Mechanisms underlying enhanced P2X receptor-mediated responses in the neuropathic pain state

Yong Chen, Guang Wen Li, Congying Wang, Yanping Gu, Li Yen Mae Huang

Research output: Contribution to journalArticlepeer-review

110 Scopus citations


P2X3 and P2X2/3 receptors in dorsal root ganglia (DRG) appear to participate in producing nociceptive responses after nerve injury. However, the mechanisms underlying the receptor-mediated nociception in the neuropathic state remain unclear. Using spared nerve injury (SNI) rats, we found that allodynic and nocifensive (flinch) behavioral responses developed after injury can be reversed by P2X receptor antagonists, indicating an involvement of P2X receptors. Immunocytochemical studies revealed that P2X3 receptors are expressed in small and medium but rarely in large DRG neurons of both normal and SNI rats. Thus, contrary to the conventional view that only large Aβ cells mediate allodynia, small and medium cells are intimately involved in P2X3 receptor-mediated allodynia. Measuring ATP levels in the subcutaneous space of the rat paw, we showed that ATP release does not change after SNI. On the other hand, the P2X receptor agonist, αβ-methylene ATP produces 3.5-fold larger flinch responses at a 8.0-fold lower dose. Thus, sensitization of P2X3 receptors rather than a change in ATP release is responsible for the neuropathic pain behaviors. We further demonstrated that sensitization of P2X3 receptors arises from an increase in receptor function. ATP-induced P2X3 receptor-mediated currents in DRG neurons is 2.5-fold larger after SNI. The expression of P2X3 receptors on the cell membrane is significantly enhanced while the total expression of P2X3 receptors remained unchanged. Thus, the enhancement of trafficking of P2X3 receptors is likely an important mechanism contributing to the increase in receptor function after nerve injury.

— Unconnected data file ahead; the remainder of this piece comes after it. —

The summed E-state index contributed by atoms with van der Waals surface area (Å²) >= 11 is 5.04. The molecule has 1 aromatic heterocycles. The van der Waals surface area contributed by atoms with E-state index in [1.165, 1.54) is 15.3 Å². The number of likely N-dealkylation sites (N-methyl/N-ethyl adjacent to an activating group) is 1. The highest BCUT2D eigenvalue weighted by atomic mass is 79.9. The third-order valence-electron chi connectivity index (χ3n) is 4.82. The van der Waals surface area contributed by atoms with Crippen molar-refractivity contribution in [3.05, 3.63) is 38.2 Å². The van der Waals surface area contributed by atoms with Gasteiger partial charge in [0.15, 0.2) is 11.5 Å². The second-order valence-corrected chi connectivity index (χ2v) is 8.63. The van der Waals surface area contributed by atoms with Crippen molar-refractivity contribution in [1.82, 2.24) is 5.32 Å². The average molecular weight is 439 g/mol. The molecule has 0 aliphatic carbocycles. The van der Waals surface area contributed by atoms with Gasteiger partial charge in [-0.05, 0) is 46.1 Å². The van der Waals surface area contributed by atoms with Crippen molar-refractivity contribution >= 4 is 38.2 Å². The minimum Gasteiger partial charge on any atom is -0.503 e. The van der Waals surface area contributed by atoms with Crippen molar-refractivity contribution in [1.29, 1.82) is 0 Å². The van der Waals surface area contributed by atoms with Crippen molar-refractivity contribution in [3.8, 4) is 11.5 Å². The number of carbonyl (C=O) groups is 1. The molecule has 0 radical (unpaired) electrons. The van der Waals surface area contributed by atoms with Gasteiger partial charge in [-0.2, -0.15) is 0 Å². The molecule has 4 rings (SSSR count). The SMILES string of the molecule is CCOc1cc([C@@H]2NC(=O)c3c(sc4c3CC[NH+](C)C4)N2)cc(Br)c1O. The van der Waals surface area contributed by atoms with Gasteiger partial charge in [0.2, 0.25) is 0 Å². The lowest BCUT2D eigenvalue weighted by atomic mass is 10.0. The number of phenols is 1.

Original languageEnglish (US)
Pages (from-to)38-48
Number of pages11
Issue number1-3
StatePublished - Dec 15 2005


  • Dorsal root ganglion
  • Nerve injury
  • Neuropathic pain
  • P2X receptor
  • Receptor sensitization
  • Receptor trafficking

ASJC Scopus subject areas

  • Neurology
  • Clinical Neurology
  • Anesthesiology and Pain Medicine


Dive into the research topics of 'Mechanisms underlying enhanced P2X receptor-mediated responses in the neuropathic pain state'. Together they form a unique fingerprint.

Cite this